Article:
Posted by Edmond Geary | Posted in Justice Abuse, Justice system, Law enforcement, Wrongful Convictions | Posted on 25-07-2011
Crime Scene Investigation is the premise for several television shows. Known as “CSI, ” the various shows take place in different cities with a different cast for each. Prosecutors have noticed that some of the half-assed cases they have presented at trial have been found lacking by jurors who later referred to case presented in the courtroom to their experiences watching “CSI.” Naturally, such prosecutors resented any fault-finding, so they have blamed the jurors, said the jurors expected “too much.”
Prosecutors usually pay lip service to the legal standard required for their cases, the well-known burden of persuasion articulated as “beyond a reasonable doubt.” But they really do not want to be held to that standard because it really is a high standard. What they want is to give the jury as much evidence as they can get and fill in the blanks with argument and the opinions of police officers posing as experts derived from the police training schools geered to a maximum level of high school. There may or may not be enough to prove a case beyond a reasonable doubt in a given case, but prosecutors always use emotion to carry them to the line or over the line when things get close. When the jury doesn’t buy it, it’s time to blame the jury.
Now some prosecutors actually question veniremen during voir dire to qualify them as trial jurors, asking them what their expectations are in the way of evidence. Of course, these prosecutors would never admit that the news and entertainment media are full-time tools for the prosecution. Look at all the crime featured at every news cast on every television station. Look at all the reality “cop shows,” where the suspect is followed in a death-defying chase, wrestled to the ground, hand-cuffed, all in full view of the camera, and then led away to a voice-over says, “every suspect is presumed innocent.” This makes a joke of the instructions of law that viewer later receives when he takes his seat as a juror because it has been told repeatedly by the television that “this is just a formality, but you really know he is guilty as sin.” So much for beginning with the presumption of innocence. Thus has television for decades inculcated every viewer into believing crime is everywhere, criminals need to be punished even if the technicalities and courtroom niceties cannot always be complied with. It has brought the average citizen along to be a bad-guy-getting cohort of the prosecution rather than a guardian of the system of justice. Jurors thus cannot imagine themselves threatened by a justice system with a lowered burden of proof.
So now prosecutors don’t think they’re getting a fair shake from jurors who may hold their feet to the fire by demanding a thoroughly investigated case rather than a superficial one? This is sour grapes from people who have had it their way for way too long. If jurors had required more thorough evidence in all those death cases in Dallas, the prosecution would not have wrongfully convicted so many to send them to death row.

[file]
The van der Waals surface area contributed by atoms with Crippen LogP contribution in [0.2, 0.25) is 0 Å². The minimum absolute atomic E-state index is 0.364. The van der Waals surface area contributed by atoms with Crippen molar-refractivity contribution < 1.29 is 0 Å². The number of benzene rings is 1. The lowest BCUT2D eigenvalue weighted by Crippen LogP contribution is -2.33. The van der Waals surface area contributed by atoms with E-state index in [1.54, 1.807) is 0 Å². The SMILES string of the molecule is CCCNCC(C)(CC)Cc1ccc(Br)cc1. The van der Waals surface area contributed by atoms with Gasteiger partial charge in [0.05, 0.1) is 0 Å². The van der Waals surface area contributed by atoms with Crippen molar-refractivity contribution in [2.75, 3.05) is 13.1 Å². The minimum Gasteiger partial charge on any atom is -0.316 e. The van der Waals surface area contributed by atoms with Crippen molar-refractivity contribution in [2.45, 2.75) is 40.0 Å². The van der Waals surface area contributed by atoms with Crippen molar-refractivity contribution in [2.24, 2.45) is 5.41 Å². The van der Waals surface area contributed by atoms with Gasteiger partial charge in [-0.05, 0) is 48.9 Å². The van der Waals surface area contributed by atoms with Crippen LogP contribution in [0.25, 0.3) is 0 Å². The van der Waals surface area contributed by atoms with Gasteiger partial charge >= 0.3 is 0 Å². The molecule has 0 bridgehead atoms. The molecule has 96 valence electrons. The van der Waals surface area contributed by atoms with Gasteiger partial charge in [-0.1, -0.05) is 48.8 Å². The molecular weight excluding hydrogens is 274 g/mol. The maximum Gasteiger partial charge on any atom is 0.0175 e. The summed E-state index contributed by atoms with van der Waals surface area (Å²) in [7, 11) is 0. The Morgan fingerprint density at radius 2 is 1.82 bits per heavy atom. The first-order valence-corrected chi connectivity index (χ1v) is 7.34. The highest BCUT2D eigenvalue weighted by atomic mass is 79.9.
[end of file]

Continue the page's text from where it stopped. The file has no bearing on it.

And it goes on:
Only now with DNA evidence can the factually innocent person prove he is truly innocent. It is sad to think how many years sloppy evidence has been putting people to death in the American justice system. That’s what happens when a district attorney is in office too long and the average person thinks the number one thing to do is fight crime – not decide justice. And prosecutors complain jurors are making them actually prove their case with the scientific tools available? And prosecutors only rejoinder is that it is too much trouble for them, and, besides, why don’t the jurors just take their word for it? That’s why we have judges and criminal defense lawyers, to keep the system honest.
There have been studies of this claimed “CSI effect.” The New England Law Review in 2007 published the results of the study by Simon Cole and Rachel Dioso-Villa, entitled “CSI and Its Effects: Media Juries and the Burden of Proof.” Their conclusions were that this claimed effect did not exist except in the minds of prosecutors who lost cases along with some stories in the press that were generated from prosecutors.
Another study was done by Eastern Michigan University criminologists. They found the “CSI effect” had no independent effect on jurors’ verdicts, although they did find that jurors who watched CSI were generally more interested in issues surrounding criminal justice and the law.
Maybe CSI should start showing the police routinely leaking stories before trials to help poison the jury pool with the prosecution’s version of the facts, the way they did with the French diplomat, Dominique Strauss-Kahn. Then they could show how the police case collapsed, and how all this illustrated the extreme nature of the press assassination that had taken place upon the accused before a trial could even begin. That would be realistic, but it would be outside the story line. Given its viewership and the proliferation of shows in different cities, the CSI script appears to be successful as it is.